Deferred Revenue: Liability Classification (“Unearned”)
Following the standards established by U.S. GAAP, deferred revenue is treated as a liability on the balance sheet since the revenue recognition requirements are incomplete.
Typically, deferred revenue is listed as a “current” liability on the balance sheet due to prepayment terms ordinarily lasting fewer than twelve months.
However, if the business model requires customers to make payments in advance for several years, the portion to be delivered beyond the initial twelve months is categorized as a “non-current” liability.
A future transaction comes with numerous unpredictable variables, so as a conservative measure, revenue is recognized only once actually earned (i.e. the product/service is delivered).
The payment received from the customer receives treatment as a liability because of:
- The remaining obligations by the company are to provide the products/services to customers.
- The chance that the product/service is not delivered as originally planned (i.e. unexpected event).
- The potential inclusion of clauses in the contract that allow for the cancellation of the order.
In all the scenarios stated above, the company must repay the customer for the prepayment.
Another consideration is that once the revenue is recognized, the payment will now flow down the income statement and be taxed in the appropriate period in which the product/service was actually delivered.
Deferred Revenue vs. Accounts Receivable
Unlike accounts receivable (A/R), deferred revenue is classified as a liability, since the company received cash payments upfront and has unfulfilled obligations to its customers.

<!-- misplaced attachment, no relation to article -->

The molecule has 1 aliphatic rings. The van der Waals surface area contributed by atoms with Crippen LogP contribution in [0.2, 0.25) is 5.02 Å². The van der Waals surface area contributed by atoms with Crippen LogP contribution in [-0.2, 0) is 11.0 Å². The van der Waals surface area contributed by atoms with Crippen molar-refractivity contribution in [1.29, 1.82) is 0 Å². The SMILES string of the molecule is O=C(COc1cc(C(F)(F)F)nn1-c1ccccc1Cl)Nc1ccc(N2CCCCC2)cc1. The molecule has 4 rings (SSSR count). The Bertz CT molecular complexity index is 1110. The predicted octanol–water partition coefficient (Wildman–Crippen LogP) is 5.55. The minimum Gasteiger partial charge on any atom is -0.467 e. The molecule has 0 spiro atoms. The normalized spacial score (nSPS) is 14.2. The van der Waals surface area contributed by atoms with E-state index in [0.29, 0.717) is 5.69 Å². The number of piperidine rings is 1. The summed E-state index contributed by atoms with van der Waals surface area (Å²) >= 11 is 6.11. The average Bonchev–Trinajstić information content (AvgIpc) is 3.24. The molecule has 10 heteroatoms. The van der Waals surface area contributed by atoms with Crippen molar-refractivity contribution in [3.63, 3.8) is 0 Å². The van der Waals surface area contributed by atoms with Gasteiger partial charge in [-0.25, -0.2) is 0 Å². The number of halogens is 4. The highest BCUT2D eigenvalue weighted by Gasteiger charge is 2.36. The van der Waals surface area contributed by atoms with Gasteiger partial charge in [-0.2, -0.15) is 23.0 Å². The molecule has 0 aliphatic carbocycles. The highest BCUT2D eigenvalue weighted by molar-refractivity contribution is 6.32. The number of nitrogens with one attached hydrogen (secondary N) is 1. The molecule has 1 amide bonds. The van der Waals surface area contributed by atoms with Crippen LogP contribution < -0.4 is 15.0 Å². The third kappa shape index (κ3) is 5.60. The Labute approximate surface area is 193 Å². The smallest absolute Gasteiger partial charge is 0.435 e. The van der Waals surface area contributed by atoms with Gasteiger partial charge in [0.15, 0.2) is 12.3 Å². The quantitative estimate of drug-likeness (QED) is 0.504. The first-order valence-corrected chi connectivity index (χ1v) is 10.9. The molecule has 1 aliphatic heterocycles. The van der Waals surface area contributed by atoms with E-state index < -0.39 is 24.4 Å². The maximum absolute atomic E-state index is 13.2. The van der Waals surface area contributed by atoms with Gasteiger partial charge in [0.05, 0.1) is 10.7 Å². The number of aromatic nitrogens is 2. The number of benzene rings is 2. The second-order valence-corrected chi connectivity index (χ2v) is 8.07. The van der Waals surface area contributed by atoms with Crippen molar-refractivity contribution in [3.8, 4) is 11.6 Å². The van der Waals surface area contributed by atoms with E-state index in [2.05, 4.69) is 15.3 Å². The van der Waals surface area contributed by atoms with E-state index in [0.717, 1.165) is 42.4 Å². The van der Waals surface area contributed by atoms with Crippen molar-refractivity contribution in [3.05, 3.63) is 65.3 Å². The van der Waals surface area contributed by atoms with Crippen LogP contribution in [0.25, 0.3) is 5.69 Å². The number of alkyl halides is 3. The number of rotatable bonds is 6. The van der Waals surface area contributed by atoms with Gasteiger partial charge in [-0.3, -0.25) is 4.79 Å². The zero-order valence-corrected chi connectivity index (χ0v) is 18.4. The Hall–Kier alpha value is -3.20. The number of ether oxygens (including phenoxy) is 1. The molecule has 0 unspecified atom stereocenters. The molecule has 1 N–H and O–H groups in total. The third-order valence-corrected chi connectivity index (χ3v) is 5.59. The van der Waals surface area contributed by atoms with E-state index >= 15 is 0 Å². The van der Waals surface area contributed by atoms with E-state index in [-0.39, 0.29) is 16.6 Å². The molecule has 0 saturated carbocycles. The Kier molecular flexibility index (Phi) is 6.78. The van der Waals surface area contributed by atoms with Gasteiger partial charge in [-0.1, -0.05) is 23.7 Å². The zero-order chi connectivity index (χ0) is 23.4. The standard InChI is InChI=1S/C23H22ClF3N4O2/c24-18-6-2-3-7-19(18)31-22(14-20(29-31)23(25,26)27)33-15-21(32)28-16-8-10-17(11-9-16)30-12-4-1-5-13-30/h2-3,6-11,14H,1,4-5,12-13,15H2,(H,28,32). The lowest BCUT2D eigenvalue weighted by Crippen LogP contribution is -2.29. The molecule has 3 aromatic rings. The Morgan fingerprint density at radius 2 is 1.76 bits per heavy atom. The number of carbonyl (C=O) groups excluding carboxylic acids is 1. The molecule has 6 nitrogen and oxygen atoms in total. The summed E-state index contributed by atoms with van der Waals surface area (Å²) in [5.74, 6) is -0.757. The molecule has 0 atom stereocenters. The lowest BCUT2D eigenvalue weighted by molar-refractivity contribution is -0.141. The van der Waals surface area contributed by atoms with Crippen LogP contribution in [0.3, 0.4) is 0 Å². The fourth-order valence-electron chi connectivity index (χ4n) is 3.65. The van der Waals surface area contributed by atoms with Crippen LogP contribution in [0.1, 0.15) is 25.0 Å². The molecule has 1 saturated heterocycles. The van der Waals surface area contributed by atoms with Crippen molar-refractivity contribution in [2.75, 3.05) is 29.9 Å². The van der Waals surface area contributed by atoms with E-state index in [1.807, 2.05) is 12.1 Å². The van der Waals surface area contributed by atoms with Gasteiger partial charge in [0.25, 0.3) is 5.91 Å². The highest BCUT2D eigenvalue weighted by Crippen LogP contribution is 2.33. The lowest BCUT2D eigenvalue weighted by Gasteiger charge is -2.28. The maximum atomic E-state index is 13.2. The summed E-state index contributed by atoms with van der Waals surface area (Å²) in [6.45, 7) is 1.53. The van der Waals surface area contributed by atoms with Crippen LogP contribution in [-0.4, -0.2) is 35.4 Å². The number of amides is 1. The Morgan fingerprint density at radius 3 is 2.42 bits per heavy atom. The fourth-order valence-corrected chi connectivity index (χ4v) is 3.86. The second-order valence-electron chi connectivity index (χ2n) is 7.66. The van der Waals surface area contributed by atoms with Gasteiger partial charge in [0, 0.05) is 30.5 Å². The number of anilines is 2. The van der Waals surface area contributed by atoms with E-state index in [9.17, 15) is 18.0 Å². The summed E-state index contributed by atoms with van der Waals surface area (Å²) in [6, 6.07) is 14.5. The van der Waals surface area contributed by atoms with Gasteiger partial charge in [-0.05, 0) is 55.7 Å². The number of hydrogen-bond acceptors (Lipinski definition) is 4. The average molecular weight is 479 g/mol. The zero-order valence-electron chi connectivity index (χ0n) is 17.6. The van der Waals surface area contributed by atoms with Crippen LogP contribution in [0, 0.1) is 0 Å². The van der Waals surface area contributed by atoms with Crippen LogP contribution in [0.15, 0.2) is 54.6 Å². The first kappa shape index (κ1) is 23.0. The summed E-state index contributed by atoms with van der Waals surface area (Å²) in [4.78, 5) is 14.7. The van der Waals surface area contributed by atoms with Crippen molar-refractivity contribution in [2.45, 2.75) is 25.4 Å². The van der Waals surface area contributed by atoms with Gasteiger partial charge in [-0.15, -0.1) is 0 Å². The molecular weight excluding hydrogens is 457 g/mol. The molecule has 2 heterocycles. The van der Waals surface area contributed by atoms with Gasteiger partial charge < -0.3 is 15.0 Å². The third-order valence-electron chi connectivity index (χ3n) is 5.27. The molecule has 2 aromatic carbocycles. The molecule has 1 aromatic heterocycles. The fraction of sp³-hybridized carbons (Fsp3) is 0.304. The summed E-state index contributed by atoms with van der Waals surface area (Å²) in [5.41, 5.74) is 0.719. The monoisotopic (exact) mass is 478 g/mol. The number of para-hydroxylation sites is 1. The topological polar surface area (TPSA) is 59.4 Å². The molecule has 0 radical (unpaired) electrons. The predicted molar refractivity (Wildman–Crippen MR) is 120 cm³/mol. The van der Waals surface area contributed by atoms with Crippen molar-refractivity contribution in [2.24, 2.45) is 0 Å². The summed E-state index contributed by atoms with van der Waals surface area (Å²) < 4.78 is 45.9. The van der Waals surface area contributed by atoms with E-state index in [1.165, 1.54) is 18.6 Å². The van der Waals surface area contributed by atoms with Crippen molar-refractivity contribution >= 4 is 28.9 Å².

In comparison, accounts receivable (A/R) is essentially the opposite of deferred revenue, as the company has already delivered the products/services to the customer who paid on credit.
For accounts receivable, the only remaining step is the collection of cash payments by the company once the customer fulfills their end of the transaction — hence, the classification of A/R as a current asset.
Deferred Revenue Calculation Example
Let’s say that a company sells a laptop to a customer at a price tag of $1,000.
Of the $1,000 sale price, we’ll assume $850 of the sale is allocated to the laptop sale, while the remaining $50 is attributable to the customer’s contractual right to future software upgrades.
In total, the company collects the entire $1,000 in cash, but only $850 is recognized as revenue on the income statement.
- Total Cash Payment = $1,000
- Revenue Recognized = $850
- Deferred Revenue = $150
The remaining $150 sits on the balance sheet as deferred revenue until the software upgrades are fully delivered to the customer by the company.
How is deferred revenue modeled? Or better any ideas on how to model it effectively?
Hi, Riti, For businesses that have a lot of deferred revenue, the best approach is to understand how their bookings/billings work (e.g., for a SaaS company, something like the contract value per customer times the number of new customers plus repeat customers each period) and project those first, and then… Read more »
So when def rev goes up, cash goes up, but what ab when def rev goes down? Does cash go down?
Or when deferred rev goes down, inventory goes down and SE goes up?
That is correct: when D/R goes down, that means that Revenue goes up, and therefore Retained Earnings (part of SE) goes up, and yes, if it is a good sold, then COGS must go up and inventory must go down as well.